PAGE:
When someone is new to Ubuntu and they want to get started helping to package bug fixes and software, they engage in the Sponsorship Process. In a nutshell, you get the source code for the package, apply the fix (or create the fix yourself), and then because you don’t have upload access, you ask another Ubuntu developer to review your work. This act of reviewing work is known as sponsoring, and it is something we have sometimes struggled as a project to keep up with – there are often many contributions that need sponsoring, but not enough volunteers in the existing developer community to review these contributions.

This is something we have wanted to fix for a while. Any contribution to Ubuntu is a gift and we should treat it as such and review it in a timely and encouraging manner. Sponship is an incredibly important function in our community — it is an investment in a new generation of Ubuntu contributors. We can do all the outreach and advocacy for joining Ubuntu in the world, but if folks contribute content and it is not reviewed, they will grow bored and move on to something else. We believe that new contributors should feel the buzz and excitement of working with existing Ubuntu developers and getting their work uploaded when it meets our quality needs.

When new contributors want something reviewed, they subscribe the bug with the fix attached to the sponsorship queue and existing developers review that queue. Unfortunately, the queue has sometimes been slow in getting reviewed as existing developers have been busy with there own work, or uninterested in reviewing new contributions. Our goal at UDS was to find a solution to getting the queue in shape and ensuring new contributors get their work reviewed preferably within a few days.

So this is what we are doing. Inspired by the Bazaar team, we are asking all Canonical Ubuntu Platform Team engineering staff who have the skills to review contributions to spend at least one day a month reviewing content. These folks will be called patch pilots and we have drafted a schedule which outlines which Canonical staff will be available in #ubuntu-devel on freenode and available to review contributions. The responsibility of these staff is to:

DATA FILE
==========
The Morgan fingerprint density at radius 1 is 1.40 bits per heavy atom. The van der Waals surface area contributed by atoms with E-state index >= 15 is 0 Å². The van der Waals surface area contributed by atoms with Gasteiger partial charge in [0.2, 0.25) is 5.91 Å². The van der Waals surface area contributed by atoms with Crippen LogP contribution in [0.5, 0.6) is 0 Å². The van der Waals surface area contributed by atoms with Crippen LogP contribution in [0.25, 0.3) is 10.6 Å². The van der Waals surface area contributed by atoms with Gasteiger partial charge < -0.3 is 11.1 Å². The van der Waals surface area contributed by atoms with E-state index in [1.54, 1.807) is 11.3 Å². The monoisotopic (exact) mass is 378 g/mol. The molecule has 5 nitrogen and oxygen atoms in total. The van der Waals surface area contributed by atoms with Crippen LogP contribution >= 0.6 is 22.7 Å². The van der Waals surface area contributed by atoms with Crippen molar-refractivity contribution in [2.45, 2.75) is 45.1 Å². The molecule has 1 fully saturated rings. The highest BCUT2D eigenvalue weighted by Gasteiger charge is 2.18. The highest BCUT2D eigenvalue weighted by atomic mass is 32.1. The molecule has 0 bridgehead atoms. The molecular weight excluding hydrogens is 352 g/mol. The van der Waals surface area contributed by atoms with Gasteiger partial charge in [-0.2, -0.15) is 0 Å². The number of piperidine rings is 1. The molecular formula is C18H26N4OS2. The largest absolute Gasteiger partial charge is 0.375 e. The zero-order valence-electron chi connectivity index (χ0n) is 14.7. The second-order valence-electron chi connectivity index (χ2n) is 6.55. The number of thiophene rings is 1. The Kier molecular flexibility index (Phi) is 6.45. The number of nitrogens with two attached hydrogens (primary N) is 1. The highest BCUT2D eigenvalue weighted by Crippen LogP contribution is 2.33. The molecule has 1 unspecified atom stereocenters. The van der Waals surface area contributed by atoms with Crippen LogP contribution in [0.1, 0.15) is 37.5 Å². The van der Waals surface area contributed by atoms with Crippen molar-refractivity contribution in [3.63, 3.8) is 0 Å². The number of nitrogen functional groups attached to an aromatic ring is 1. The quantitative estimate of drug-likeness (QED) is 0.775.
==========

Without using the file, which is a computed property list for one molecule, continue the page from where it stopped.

• make the contributor feel welcome and express that we really value their work.
  • help to ensure the contributor knows who the right people are regarding the work that they are doing (e.g. if they are working on GStreamer patches, making sure they know the folks who also work on GStreamer).
  • review the patch and offer input; if the patch pilot doesn’t have the skills to review the patch, they should ensure that the contributor is connected to another person who can help.
  • answer any questions about the process or anything related to their contirbutions to Ubuntu.

To track this work we have some graphs that we will be using to assess progress. I am particularly interested in the following two:

These graphs snapshotted today.

I would like to see the number of items in the queue stay as close to the bottom part of the graph to indicate that items enter and leave the queue quickly. I would also really like to see the hours in the queue graph reduce to indicate the short response time.

We are going to be regularly reviewing the progress and performance of this new program, and if you have any questions feel free to pop into #ubuntu-devel on freenode and ask. 🙂

Thanks to everyone who is participating at a patch pilot, and if you would like to be a patch pilot, just pick some items from the sponsorship queue and rock on them. 🙂

Keep Up To Date!

Keep right up to date with everything going on in the Ubuntu packaging and development world:

…and coming soon, Daniel Holbach will be running a live videocast all about Ubuntu development, packaging, and more, complete with news, tutorials, Q+A and more! Stay tuned (pun intended)!

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